It’s a huge honour to interview Judy Murray, renowned tennis coach, and mum to world champion tennis players Andy and Jamie Murray.
Aside from her own sons, Judy has coached a great many players at both regional and national level under the Lawn Tennis Association (LTA). She won 64 titles herself in Scotland during her junior and senior career and is an inspiration to many.
Murray was awarded an Honorary Doctorate by the University of Edinburgh and a a second Honorary Doctorate from Aberdeen University.
Judy Murray can be seen in the photo above, hosting a Junior Masterclass at David Lloyd, as part of her new role as Coach Consultant for David Lloyd Clubs.
To see the full range of David Lloyd Clubs facilities – www.davidloyd.co.uk.
Describe a typical day for you?
I don’t have a typical day! Every day is different for me – I’ve not had a typical day in about 20 years! I do different things every day. I do all sorts of things – not all tennis related, but I don’t have a typical day.
What do you feel are your biggest achievements?
I think I’m a good teacher, I’m a good organiser, I’m a good communicator. I think I have a big passion for what I do, which is tennis and teaching and I think that over the last 15 years I’ve tried very hard to raise the level of tennis across the country and also over the last 4 to 5 years, I’ve turned my attention to raising the level of coaching in the country.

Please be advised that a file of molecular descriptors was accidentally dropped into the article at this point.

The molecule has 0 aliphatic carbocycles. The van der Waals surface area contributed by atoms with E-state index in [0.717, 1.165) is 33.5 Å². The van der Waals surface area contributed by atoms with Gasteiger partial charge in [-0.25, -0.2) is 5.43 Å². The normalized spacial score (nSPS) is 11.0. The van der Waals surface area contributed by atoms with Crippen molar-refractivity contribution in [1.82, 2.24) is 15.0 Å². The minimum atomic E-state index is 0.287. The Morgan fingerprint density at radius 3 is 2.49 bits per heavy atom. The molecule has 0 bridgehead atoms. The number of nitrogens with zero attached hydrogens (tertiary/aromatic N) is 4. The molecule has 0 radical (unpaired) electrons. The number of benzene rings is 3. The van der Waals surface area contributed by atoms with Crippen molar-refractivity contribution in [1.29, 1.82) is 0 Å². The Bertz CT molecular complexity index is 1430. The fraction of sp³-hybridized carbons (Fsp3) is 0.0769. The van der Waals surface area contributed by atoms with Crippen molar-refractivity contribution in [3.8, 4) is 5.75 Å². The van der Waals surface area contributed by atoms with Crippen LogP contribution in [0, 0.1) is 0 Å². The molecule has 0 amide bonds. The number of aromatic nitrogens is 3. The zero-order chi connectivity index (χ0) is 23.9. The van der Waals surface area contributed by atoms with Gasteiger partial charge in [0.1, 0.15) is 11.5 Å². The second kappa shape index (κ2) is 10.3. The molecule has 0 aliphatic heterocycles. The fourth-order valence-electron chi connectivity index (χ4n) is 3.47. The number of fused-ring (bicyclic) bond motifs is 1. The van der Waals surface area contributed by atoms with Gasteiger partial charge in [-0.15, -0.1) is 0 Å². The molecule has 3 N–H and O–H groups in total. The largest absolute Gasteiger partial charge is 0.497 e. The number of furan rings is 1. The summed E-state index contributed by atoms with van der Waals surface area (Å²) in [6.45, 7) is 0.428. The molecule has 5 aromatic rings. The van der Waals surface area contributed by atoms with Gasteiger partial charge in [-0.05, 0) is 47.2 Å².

My kids have both got to Number 1 in the world, they’ve both won grand slam titles, and Andy’s won Olympic titles.
I’ve learnt it all myself. I think I’m a good example that if there is a desire and a will and you work hard, then anything can happen.
What’s in your tennis bag?
Racket, balls, throw down lines, beanbags, balloons, hula hoops (not the ones you eat!), targets, bottle of water, usually some prizes for the kids, a tooter and a jacket – in case it’s raining!
Where do you see yourself in 5 years’ time?
My partnership with David Lloyd Clubs is a 3 year contract of which I’m looking to raise both the level of tennis and increase participation amongst kids and families. Hopefully in 5 years’ time, there will be far more girls into tennis and sport and tennis will be as popular as ever!
What advice would you give a budding coach?
Try and find someone who’s really good at what they do, to work beside. The easiest to get really good at something is to work alongside someone who is excellent at what they do. The quickest way to learn is to work alongside someone who already has the experience. The most important thing is to be self-motivated and always open to improving yourself.
Finally, happiness is…?